It will surprise no one to hear that I care a great deal about my tools, including for writing — and not just for digital writing tools, but also and equally for analog writing implements. I do a great deal of my thinking with pen and notebook. Bad paper or a mediocre pen will drive me to distraction; good pen and good paper delight me. And the Uniball Signo RT1 (0.38mm) plus a Pano Totebook are good indeed.
For the past few years, I was using the Pilot Juice 04: a 0.4mm black gel pen. It’s a lovely pen, and I very much enjoyed writing with it. Unfortunately, it dries just slowly enough that my notes had a tendency to smear — not helped by the fact that I write fairly quickly. I had put up with this because I loved everything else about the pen. It was an improvement in every way (including smeariness!) over my previous favorite, the Pilot G2. Early this spring, though, I had had enough of smeared notes and went looking to see if I could find a pen that wrote similarly but was less smeary.
Happily for me, JetPens has two extremely handy (and detailed!) guides: one to quick-drying gel pens and one to fine-tipped gel pens. The Uniball Signo pens were among their top recommendations, and seemed to be just what I was looking for, including having a retractable top instead of a cap. Caps drive me nuts. I have no idea why. But they do. JetPens’ other recommendations also look great, but the RT1 line is waterproof — and I have been known to spill my always-with-me water bottle from time to time.
The result, on every paper I have tried with these pens, is a fabulous writing experience. The pen is smooth, not scratchy, despite being quite fine-tipped. I have only ever managed to smear the ink by actively trying to do so within a second of letting the ink hit the page. Even that doesn’t work in every notebook: with some paper, these pens never smear.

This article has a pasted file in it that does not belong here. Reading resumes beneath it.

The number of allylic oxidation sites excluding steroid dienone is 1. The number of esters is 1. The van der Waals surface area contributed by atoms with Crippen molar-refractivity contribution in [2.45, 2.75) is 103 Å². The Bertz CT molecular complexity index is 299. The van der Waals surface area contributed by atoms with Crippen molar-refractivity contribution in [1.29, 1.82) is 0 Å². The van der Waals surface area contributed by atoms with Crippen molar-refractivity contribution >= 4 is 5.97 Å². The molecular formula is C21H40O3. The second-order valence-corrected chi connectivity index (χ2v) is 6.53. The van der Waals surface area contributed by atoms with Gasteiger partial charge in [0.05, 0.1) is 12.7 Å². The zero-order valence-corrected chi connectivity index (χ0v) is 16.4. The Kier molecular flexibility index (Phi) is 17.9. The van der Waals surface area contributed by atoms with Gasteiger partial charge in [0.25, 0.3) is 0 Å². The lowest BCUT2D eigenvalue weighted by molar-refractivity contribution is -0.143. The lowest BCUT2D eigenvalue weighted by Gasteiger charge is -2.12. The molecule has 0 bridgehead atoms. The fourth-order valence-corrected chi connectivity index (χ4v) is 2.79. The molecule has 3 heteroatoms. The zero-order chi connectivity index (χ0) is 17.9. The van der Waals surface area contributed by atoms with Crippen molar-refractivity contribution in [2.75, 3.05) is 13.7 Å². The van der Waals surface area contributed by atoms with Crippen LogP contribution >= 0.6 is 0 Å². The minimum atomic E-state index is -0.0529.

I have only experienced one downside to capless pens at this size tip: they occasionally get a bit dried-out, especially in the hyper-dry Colorado air. However, that condition has never been permanent.
The net is that these are my favorite pens in the world. It’s hard for me to imagine going back to earlier pens.
I’ve been writing in a variety of notebooks for the last decade — mostly Moleskins, a rotating variety of given-by-my-employers notebooks, and occasionally just a simple legal pad. In my experience a good pen works well with all of those, but the quality of the paper still matters.
Moleskin paper is good, but also tends to be a bit smearier. It seems better-optimized for pencil than pen — and I quit using pencils as a primary writing implement half a decade ago. I’ve heard about other notebook makers, of course, but nothing had reached out and grabbed me. Then I learned that a small design company I follow, Studio Neat, had designed their second notebook: the Totebook.1 Given my experience of a couple of their other products, I was intrigued, and I ordered a couple.
Dear reader, it was a great choice.
The Totebook has a couple attributes that delight me. First: the paper is delightful. When combined with any of the pens I have around, it holds ink with minimal smearing. Combined with the Uniball Signo RT1 0.38mm, it doesn’t smear at all, no matter what I do to it. It feels nice under the fingers or the palm, too: soft, not rough, but with enough texture that it’s easy to flip. Pages don’t stick to each other at all. They’re thick enough that they’re easy to flip, and that bleed is minimal (not zero, but not distracting at all).
Second: each of these notebooks has 80 pages (40 sheets)… and it lays flat for writing. This is the best. One of the reasons I stuck with Moleskins for so long is that their thin notebooks lay open for writing extremely nicely, and I value that above many, many other attributes. Their hardback notebooks with more pages don’t have that attribute, of course, and neither do any others in my experience. (I’d love to hear if there are others that do, though!) The Totebook combines a soft, leathery-feeling (though not actually leather) cover with a binding designed for lay-flat writing, and the result is a high-page-count notebook that I can actually lay out on a table or desk and jot notes in as I work.
The net is: I love this notebook, and I’m probably going to buy a lot more. I want them to make this forever. They won’t; even the best things have endings and edges. But I want this particular good thing to go on as long as it can.